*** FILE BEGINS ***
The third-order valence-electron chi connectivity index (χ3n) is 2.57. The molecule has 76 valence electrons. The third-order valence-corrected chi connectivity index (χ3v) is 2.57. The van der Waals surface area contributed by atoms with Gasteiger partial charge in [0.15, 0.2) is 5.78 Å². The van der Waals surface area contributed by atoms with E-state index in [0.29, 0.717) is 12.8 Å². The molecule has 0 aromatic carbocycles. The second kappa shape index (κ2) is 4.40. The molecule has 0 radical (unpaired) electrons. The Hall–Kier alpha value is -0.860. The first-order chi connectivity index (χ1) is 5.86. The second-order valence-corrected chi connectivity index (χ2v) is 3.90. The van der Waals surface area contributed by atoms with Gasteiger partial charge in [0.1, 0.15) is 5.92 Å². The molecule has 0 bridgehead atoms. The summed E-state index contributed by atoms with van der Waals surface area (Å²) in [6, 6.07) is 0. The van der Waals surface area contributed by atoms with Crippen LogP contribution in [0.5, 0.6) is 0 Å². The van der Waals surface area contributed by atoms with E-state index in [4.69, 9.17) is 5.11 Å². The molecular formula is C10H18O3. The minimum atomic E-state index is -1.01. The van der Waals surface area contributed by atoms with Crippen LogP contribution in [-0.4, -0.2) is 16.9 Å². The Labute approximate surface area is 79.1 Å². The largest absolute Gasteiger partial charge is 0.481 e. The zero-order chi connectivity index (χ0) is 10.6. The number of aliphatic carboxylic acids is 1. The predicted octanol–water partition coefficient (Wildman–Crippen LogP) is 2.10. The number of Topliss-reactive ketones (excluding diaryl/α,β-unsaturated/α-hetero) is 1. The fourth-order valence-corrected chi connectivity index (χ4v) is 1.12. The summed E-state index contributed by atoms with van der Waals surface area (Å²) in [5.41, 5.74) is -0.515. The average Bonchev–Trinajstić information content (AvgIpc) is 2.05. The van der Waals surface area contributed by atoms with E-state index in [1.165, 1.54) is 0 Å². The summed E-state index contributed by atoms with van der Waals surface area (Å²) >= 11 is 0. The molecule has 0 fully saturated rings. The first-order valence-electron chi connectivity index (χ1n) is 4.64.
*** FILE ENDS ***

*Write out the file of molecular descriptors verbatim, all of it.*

The third-order valence-electron chi connectivity index (χ3n) is 2.57. The molecule has 76 valence electrons. The third-order valence-corrected chi connectivity index (χ3v) is 2.57. The van der Waals surface area contributed by atoms with Gasteiger partial charge in [0.15, 0.2) is 5.78 Å². The van der Waals surface area contributed by atoms with E-state index in [0.29, 0.717) is 12.8 Å². The molecule has 0 aromatic carbocycles. The second kappa shape index (κ2) is 4.40. The molecule has 0 radical (unpaired) electrons. The Hall–Kier alpha value is -0.860. The first-order chi connectivity index (χ1) is 5.86. The second-order valence-corrected chi connectivity index (χ2v) is 3.90. The van der Waals surface area contributed by atoms with Gasteiger partial charge in [0.1, 0.15) is 5.92 Å². The molecule has 0 bridgehead atoms. The summed E-state index contributed by atoms with van der Waals surface area (Å²) in [6, 6.07) is 0. The van der Waals surface area contributed by atoms with Crippen LogP contribution in [0.5, 0.6) is 0 Å². The van der Waals surface area contributed by atoms with E-state index in [4.69, 9.17) is 5.11 Å². The molecular formula is C10H18O3. The minimum atomic E-state index is -1.01. The van der Waals surface area contributed by atoms with Crippen LogP contribution in [-0.4, -0.2) is 16.9 Å². The Labute approximate surface area is 79.1 Å². The largest absolute Gasteiger partial charge is 0.481 e. The zero-order chi connectivity index (χ0) is 10.6. The number of aliphatic carboxylic acids is 1. The predicted octanol–water partition coefficient (Wildman–Crippen LogP) is 2.10. The number of Topliss-reactive ketones (excluding diaryl/α,β-unsaturated/α-hetero) is 1. The fourth-order valence-corrected chi connectivity index (χ4v) is 1.12. The summed E-state index contributed by atoms with van der Waals surface area (Å²) in [5.41, 5.74) is -0.515. The average Bonchev–Trinajstić information content (AvgIpc) is 2.05. The van der Waals surface area contributed by atoms with E-state index in [1.165, 1.54) is 0 Å². The summed E-state index contributed by atoms with van der Waals surface area (Å²) >= 11 is 0. The molecule has 0 fully saturated rings. The first-order valence-electron chi connectivity index (χ1n) is 4.64.